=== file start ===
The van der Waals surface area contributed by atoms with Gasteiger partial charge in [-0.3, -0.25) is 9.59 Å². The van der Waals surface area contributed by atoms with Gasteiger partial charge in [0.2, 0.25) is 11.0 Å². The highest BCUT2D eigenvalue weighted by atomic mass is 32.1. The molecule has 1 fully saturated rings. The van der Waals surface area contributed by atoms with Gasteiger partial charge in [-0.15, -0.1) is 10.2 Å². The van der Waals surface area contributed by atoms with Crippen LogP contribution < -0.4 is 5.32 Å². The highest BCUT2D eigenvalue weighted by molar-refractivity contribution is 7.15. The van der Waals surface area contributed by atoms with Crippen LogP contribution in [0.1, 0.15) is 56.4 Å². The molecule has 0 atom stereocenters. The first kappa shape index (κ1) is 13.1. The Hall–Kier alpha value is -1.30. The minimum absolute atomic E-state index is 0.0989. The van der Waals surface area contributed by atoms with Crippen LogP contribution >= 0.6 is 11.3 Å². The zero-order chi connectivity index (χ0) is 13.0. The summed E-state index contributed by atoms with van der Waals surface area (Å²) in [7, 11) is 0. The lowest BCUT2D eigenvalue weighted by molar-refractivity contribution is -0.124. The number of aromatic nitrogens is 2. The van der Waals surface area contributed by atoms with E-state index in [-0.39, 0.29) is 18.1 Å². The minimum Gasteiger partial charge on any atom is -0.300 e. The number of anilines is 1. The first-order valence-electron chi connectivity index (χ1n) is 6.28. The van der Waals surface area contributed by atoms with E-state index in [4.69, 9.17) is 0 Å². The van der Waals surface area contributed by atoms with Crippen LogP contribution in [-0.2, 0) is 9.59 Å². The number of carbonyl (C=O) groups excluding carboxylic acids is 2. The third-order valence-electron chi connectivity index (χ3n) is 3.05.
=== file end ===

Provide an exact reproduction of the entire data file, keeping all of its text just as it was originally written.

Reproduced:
The van der Waals surface area contributed by atoms with Gasteiger partial charge in [-0.3, -0.25) is 9.59 Å². The van der Waals surface area contributed by atoms with Gasteiger partial charge in [0.2, 0.25) is 11.0 Å². The highest BCUT2D eigenvalue weighted by atomic mass is 32.1. The molecule has 1 fully saturated rings. The van der Waals surface area contributed by atoms with Gasteiger partial charge in [-0.15, -0.1) is 10.2 Å². The van der Waals surface area contributed by atoms with Crippen LogP contribution < -0.4 is 5.32 Å². The highest BCUT2D eigenvalue weighted by molar-refractivity contribution is 7.15. The van der Waals surface area contributed by atoms with Crippen LogP contribution in [0.1, 0.15) is 56.4 Å². The molecule has 0 atom stereocenters. The first kappa shape index (κ1) is 13.1. The Hall–Kier alpha value is -1.30. The minimum absolute atomic E-state index is 0.0989. The van der Waals surface area contributed by atoms with Crippen LogP contribution >= 0.6 is 11.3 Å². The zero-order chi connectivity index (χ0) is 13.0. The summed E-state index contributed by atoms with van der Waals surface area (Å²) in [7, 11) is 0. The lowest BCUT2D eigenvalue weighted by molar-refractivity contribution is -0.124. The number of aromatic nitrogens is 2. The van der Waals surface area contributed by atoms with E-state index in [-0.39, 0.29) is 18.1 Å². The minimum Gasteiger partial charge on any atom is -0.300 e. The number of anilines is 1. The first-order valence-electron chi connectivity index (χ1n) is 6.28. The van der Waals surface area contributed by atoms with E-state index in [4.69, 9.17) is 0 Å². The van der Waals surface area contributed by atoms with Crippen LogP contribution in [-0.2, 0) is 9.59 Å². The number of carbonyl (C=O) groups excluding carboxylic acids is 2. The third-order valence-electron chi connectivity index (χ3n) is 3.05.